The Indiana University (IU) Maurer Law School’s Indiana Journal of Law and Social Equality, in collaboration with IU’s Kelley School of Business and IU’s Ostrom Workshop, is hosting a symposium on the “gig” or “sharing” economy on February 13 and 14, 2020 at the Maurer School of Law in Bloomington, Indiana. The call for participation can be found here. The deadline for full consideration is November 27, 2019 at 5pm.
The Indiana Journal of Law and Social Equality serves as an academic forum for scholars, practitioners, policymakers, and students to improve race and gender relations, foster new research in and across the disciplines, and provide an intellectual foundation for the pursuit of social justice.
The Kelley School of Business is consistently named among the top business schools in the world and is home to the Department of Business Law and Ethics, one of the largest and most well-respected departments of its kind. The Department continues Kelley’s strong business law tradition and advances research in a variety of business law fields, especially privacy, big data, and cybersecurity.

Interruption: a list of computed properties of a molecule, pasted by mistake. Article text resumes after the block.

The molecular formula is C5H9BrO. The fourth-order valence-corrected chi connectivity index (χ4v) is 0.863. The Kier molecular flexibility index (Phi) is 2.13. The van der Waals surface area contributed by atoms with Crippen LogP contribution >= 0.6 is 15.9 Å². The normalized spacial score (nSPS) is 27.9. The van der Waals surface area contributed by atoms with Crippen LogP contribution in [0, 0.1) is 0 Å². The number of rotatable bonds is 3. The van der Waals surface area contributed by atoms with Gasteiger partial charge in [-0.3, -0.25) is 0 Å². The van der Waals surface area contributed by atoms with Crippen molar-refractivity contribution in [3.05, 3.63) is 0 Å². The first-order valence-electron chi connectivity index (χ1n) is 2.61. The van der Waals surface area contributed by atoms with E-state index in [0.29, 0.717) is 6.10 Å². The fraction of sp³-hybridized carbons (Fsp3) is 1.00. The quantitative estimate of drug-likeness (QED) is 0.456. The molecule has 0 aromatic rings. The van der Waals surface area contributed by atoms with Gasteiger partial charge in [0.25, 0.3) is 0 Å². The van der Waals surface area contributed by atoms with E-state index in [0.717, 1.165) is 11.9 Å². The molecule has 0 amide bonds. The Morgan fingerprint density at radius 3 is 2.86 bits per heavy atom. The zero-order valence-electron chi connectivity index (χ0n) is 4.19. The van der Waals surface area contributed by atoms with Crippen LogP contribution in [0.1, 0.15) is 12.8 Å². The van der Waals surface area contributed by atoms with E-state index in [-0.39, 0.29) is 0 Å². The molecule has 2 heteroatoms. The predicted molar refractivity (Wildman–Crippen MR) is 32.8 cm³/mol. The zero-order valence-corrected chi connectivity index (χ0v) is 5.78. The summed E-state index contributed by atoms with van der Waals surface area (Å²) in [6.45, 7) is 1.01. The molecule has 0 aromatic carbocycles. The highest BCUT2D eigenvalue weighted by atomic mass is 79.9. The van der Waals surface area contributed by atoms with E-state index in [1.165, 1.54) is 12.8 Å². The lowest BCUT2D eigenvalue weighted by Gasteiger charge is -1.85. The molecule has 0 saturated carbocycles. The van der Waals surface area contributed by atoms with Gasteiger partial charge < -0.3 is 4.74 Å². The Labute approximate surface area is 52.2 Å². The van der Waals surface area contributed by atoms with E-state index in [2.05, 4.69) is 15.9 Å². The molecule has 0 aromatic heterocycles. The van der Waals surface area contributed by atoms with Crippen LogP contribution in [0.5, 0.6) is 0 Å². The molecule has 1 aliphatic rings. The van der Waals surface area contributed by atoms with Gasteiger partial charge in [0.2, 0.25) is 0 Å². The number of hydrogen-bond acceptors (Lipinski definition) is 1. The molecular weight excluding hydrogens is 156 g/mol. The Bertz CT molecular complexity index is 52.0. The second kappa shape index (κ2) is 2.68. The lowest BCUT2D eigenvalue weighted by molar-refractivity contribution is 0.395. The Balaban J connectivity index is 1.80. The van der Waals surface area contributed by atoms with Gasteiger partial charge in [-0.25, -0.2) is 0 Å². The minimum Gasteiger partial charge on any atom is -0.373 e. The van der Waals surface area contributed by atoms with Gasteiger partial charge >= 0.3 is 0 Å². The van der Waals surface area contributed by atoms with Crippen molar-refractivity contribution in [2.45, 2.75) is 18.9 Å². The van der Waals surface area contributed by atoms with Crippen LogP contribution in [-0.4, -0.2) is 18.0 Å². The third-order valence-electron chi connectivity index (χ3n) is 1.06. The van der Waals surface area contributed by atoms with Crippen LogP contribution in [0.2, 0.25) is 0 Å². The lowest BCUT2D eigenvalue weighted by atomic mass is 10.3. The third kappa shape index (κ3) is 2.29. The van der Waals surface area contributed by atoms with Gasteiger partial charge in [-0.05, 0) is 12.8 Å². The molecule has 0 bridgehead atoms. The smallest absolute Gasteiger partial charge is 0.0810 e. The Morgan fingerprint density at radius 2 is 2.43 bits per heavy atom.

The Ostrom Workshop was founded at Indiana University in 1973 by Nobel laureate Elinor Ostrom and her husband, Vincent. Today, it carries forward their legacy by seeking and sharing solutions to the world’s most pressing problems involving communal and contested resources—from clean water to secure cyberspace.
On March 1, the Indiana University Maurer School of Law welcomed Surly’s own Prof. Diane Ring from Boston College Law School as the fourth speaker of the year in our Tax Policy Colloquium. Diane presented a new paper, which I believe is not yet publicly available, titled “Silos and First Movers In the Sharing Economy Debates.” This interesting paper focuses on the classification of workers in the “sharing” or “gig” economy as employees or independent contractors, arguing that “[t]wo interacting forces create the most serious risk for inadequate policy formulation: (1) silos among legal experts, and (2) first-mover effects.” (Page 1 of the draft.) The silo argument is that lawyers operate in subject areas that are isolated from each other, such that tax experts, for example, fail to perceive the effects of tax-related worker-classification rule changes on non-tax (such as employment) law, and vice versa. The first-mover argument is that the first actors on the worker-classification issue can wield outsized influence, shaping the debate in legal contexts other than the one directly affected.